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Monday, 6 December 1999
Page: 12843


Mr SIDEBOTTOM (4:48 PM) —In my first grievance debate in this House six months ago I raised the issue of the privatisation of Telstra and the need for improving telecommunications services in my electorate of Braddon, which takes in the north-west coast of Tasmania—of which you, Mr Deputy Speaker Jenkins, are well aware and which you have visited—parts of the west coast and King Island. I remember pointing out that the social bonus rhetoric that government members boasted about did not disguise the fact that in my electorate a sizeable number of communities, households and businesses could not access basic television, radio and mobile phone services. The government went on a roadshow announcing social bonus projects and, I must say, many of these projects would appear to benefit my state. I am not complaining necessarily about these and I concede that with the sale of the second tranche of Telstra we must now set out to ensure that the so-called social benefits that fall to communities do indeed benefit those communities.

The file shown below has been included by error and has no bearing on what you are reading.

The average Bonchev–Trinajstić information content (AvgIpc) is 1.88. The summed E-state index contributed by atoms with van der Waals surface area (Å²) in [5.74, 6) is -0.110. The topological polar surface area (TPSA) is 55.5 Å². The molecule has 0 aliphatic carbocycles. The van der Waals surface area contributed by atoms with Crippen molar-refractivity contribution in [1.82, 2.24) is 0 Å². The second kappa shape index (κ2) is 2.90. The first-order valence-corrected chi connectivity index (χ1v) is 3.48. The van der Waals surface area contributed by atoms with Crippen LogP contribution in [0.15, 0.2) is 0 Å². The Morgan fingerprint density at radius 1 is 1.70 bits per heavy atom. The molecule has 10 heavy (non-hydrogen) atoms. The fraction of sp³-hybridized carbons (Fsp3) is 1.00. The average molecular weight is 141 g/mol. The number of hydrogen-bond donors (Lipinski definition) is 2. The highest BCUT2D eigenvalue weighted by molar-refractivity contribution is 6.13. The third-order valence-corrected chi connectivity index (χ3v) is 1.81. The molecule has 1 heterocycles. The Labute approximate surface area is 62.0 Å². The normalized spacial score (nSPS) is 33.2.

Being a member of this House's Standing Committee on Primary Industries and Regional Services has allowed me to travel around regional Australia. Time and time again—and I do not mind harping about this because I have done so many times before and I hear other members in this House from both sides doing the same—communities complain about poor to non-existent telecommunications services and products ranging from installation and servicing problems in telephony, poor TV reception, no SBS and no mobile phone coverage to the high cost of ISDN connection and so forth.

It is somewhat ironic that we have a major debate going on about high definition TV when large numbers of our citizens cannot even access basic television services let alone other telecommunications. I would have thought our first priority—that is, our first social benefit—would be to rectify this situation so that there is some equity amongst rural, remote, regional and metropolitan Australians. No wonder regional Australia is screaming out for some notice, some recognition, that people actually do live, work, recreate and learn in these regions and would like to continue to do so.